Ambulance trusts in England will be given an extra £55 million to boost staff numbers ahead of winter, the NHS announced today.
The funding will help the services to recruit more 999 call handlers, crews and clinicians to work in control rooms.
It will also cover the recruitment and retention of liaison officers who manage the handover of patients between ambulances and hospitals.
Each service will decide locally how best to spend their budget to increase staffing numbers such as offering part-time workers full-time roles, recruiting extra call handlers or offering staff incentives to help with retention.
Staff in England answered 890,000 999 calls in June alone – 300,000 more calls than in the same month last year and 150,000 more calls compared to June 2019.
Ambulance call outs remain high with 783,050 incidents last month – 80,000 more than in the same month two years ago.
Anthony Marsh, National Strategic Adviser of Ambulance Services, said:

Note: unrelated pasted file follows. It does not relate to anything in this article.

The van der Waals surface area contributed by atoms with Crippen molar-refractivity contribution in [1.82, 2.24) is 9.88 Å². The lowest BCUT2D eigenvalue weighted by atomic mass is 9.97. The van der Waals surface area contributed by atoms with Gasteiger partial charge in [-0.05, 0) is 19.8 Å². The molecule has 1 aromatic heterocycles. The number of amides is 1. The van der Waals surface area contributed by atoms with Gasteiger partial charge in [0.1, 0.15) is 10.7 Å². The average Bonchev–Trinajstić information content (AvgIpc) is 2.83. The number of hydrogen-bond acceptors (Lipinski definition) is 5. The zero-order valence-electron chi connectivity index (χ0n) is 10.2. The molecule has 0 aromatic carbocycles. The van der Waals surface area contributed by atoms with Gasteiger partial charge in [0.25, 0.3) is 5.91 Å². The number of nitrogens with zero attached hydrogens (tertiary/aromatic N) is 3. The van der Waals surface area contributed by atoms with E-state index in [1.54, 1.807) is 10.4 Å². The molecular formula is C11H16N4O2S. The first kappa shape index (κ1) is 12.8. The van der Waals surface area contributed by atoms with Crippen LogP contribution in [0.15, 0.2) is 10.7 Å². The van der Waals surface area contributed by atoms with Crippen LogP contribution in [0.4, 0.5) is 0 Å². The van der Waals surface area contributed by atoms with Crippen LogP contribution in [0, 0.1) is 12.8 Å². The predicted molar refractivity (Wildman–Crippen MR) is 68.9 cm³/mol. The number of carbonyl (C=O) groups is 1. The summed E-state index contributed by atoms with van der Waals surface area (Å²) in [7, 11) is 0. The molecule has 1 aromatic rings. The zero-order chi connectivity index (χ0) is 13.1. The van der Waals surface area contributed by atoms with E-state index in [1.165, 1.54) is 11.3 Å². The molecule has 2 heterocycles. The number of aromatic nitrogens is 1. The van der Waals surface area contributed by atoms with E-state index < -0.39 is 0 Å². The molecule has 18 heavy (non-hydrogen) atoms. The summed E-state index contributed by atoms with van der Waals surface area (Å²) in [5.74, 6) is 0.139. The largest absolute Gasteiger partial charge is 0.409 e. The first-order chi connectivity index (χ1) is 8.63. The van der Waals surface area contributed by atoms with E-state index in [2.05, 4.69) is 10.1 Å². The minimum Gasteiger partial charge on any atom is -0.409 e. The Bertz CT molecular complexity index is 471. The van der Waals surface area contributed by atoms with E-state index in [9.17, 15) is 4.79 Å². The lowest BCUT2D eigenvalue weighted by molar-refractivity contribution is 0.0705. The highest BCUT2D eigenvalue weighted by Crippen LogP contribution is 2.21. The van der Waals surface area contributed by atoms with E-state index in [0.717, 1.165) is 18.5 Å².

In a letter to the ten trusts, NHS leaders said that the funding would allow services to prepare for the winter period and to improve performance.
Each trust will receive a share of funding based on the number of patients they serve locally and they will be expected to start putting these measures in place as soon as possible.
Local services are being asked to work together on plans for how funding will help to reduce average waiting times for category one, two and three 999 calls.
The investment comes alongside record numbers of A&E attendances in major departments, with more than 2.1 million patients attending in June, on top of delivering the biggest vaccination programme in NHS history and the fastest in Europe with 65 million people protected so far.
The NHS answered more than 1.5 million 111 calls in June – the equivalent of more than 50,000 a day – and almost 300,000 more than in the same month last year.
Managing Director of the Association of Ambulance Chief Executives Martin Flaherty OBE, QAM, said:
Hospitals admitted a total of 12.8 million patients in the last year, with 30 people receiving care for non-COVID conditions for every one person admitted with the virus.
Waiting times for non-urgent surgery continue to fall with the number of people waiting more than 18 and 52 weeks down by a combined 130,000.
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